There is also another feeling that hangs over me, and it is one of my Empire roots, that most of us have to shoulder if we are white/British, and honest, and it does not sit too well. I would have been better off not visiting the Memorial Gardens and seeing the negative legacy that a few thousand people ruling over millions upon millions of the indigenous populace. Of course you can argue there are some positives to The Empire, but once you move beyond sport, architecture, transport and organisation it is hard to find many. In fact it is best to adopt an ostrich position and bury your head in the sand, that way you might not hear the native people of North America, Australia and Africa wanting to have quick word! Maybe we should let it go, it was a few decades ago and we have The Commonwealth Games to make amends. The Gardens were not the only place I felt white-man guilt while I was away, but it was the first. Maybe I should get over it, the ones that profiteered the most seem to have, but it is not an option to bypass these reminders, it is a compulsion, and as a consequence our children are educated, not just into the selective, but the essential… and we move onwards, ever onwards.

Next week: Zipping up my boots, going back to my wife’s roots, yeah.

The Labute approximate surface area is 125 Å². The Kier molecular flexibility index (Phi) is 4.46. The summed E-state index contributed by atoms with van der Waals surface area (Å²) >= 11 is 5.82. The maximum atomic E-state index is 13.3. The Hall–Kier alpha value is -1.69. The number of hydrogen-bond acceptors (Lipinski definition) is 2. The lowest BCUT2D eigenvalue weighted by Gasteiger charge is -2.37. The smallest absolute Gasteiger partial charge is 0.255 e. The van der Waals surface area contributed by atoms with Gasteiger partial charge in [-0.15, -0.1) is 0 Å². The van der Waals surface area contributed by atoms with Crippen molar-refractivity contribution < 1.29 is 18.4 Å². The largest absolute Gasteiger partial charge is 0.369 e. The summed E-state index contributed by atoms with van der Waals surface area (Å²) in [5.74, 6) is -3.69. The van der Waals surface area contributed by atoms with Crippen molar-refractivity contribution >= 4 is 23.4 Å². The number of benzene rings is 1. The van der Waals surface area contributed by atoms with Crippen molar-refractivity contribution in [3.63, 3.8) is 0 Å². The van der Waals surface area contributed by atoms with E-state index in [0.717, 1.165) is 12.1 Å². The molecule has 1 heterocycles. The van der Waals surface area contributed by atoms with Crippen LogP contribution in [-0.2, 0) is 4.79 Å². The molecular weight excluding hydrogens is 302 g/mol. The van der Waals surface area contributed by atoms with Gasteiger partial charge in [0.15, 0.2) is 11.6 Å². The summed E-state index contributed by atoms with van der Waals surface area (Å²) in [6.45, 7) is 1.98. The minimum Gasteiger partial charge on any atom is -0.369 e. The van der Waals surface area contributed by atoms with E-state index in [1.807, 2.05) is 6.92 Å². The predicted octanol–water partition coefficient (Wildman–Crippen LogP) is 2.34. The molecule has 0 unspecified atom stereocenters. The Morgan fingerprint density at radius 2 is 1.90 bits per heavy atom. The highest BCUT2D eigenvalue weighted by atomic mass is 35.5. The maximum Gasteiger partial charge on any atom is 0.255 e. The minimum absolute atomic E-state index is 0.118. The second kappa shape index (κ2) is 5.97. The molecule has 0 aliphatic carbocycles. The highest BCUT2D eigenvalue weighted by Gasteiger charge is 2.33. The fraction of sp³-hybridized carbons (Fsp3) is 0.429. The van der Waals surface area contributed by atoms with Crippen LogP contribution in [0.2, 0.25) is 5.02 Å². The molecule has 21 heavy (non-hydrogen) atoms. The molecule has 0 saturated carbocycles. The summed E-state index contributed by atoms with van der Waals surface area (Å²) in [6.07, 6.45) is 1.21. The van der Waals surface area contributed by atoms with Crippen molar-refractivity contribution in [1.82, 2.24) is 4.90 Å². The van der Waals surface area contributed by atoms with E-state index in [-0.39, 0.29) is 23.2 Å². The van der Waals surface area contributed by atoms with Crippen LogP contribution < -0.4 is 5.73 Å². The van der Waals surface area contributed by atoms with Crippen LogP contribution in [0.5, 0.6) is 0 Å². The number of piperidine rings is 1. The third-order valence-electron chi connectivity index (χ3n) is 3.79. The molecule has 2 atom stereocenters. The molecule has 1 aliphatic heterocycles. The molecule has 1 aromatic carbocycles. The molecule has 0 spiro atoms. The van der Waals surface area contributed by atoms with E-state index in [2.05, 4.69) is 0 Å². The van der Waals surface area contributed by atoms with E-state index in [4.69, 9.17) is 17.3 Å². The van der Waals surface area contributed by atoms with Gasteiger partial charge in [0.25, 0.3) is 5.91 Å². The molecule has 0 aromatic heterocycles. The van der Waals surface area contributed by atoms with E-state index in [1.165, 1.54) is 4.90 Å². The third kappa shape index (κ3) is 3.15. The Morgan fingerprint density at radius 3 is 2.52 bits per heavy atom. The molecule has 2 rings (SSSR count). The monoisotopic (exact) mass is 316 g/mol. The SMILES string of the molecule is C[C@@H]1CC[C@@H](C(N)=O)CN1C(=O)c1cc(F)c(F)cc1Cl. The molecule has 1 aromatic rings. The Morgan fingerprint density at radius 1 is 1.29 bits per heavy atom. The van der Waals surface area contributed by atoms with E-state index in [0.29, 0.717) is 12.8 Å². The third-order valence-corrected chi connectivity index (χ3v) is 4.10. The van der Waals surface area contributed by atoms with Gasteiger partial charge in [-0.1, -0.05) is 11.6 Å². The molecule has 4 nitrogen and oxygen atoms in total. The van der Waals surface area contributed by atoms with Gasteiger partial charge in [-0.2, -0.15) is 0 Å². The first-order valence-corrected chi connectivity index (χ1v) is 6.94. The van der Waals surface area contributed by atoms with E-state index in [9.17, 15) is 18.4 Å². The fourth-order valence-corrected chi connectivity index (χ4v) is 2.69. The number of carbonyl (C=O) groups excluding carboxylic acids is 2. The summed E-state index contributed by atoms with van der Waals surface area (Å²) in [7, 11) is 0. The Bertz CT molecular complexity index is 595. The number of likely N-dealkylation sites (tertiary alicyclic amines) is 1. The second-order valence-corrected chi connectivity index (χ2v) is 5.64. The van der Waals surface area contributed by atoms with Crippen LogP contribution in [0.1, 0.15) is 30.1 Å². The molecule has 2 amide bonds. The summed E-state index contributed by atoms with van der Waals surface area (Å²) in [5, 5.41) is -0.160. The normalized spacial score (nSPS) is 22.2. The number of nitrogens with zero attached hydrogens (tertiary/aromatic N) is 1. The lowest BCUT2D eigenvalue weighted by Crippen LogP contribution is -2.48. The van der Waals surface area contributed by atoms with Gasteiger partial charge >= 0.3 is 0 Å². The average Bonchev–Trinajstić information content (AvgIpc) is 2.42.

’50 Mistakes of the Fledgling Fiction Writer’ now appears weekly in the Huffington Post. This week’s is the very first one: http://www.huffingtonpost.co.uk/ian-m…

@thewritingIMP  www.ianmpindar.com

Ian M Pindar writes books, and also about himself in the third person sometimes, so it looks as though he has a huge team of dedicated professionals working around the clock. His latest book is in fact a novella and has the strange title of: ‘Foot-sex of the Mind’. It is not a Mills and Boon, but about finding out what is important in life far too late. It will take you four hours to read, or about the time it takes to get around The Memorial Gardens and The Golden Temple.

http://www.amazon.co.uk/s/ref=nb_sb_noss_1?url=search-alias%3Dstripbooks&field-keywords=ian+m+pindar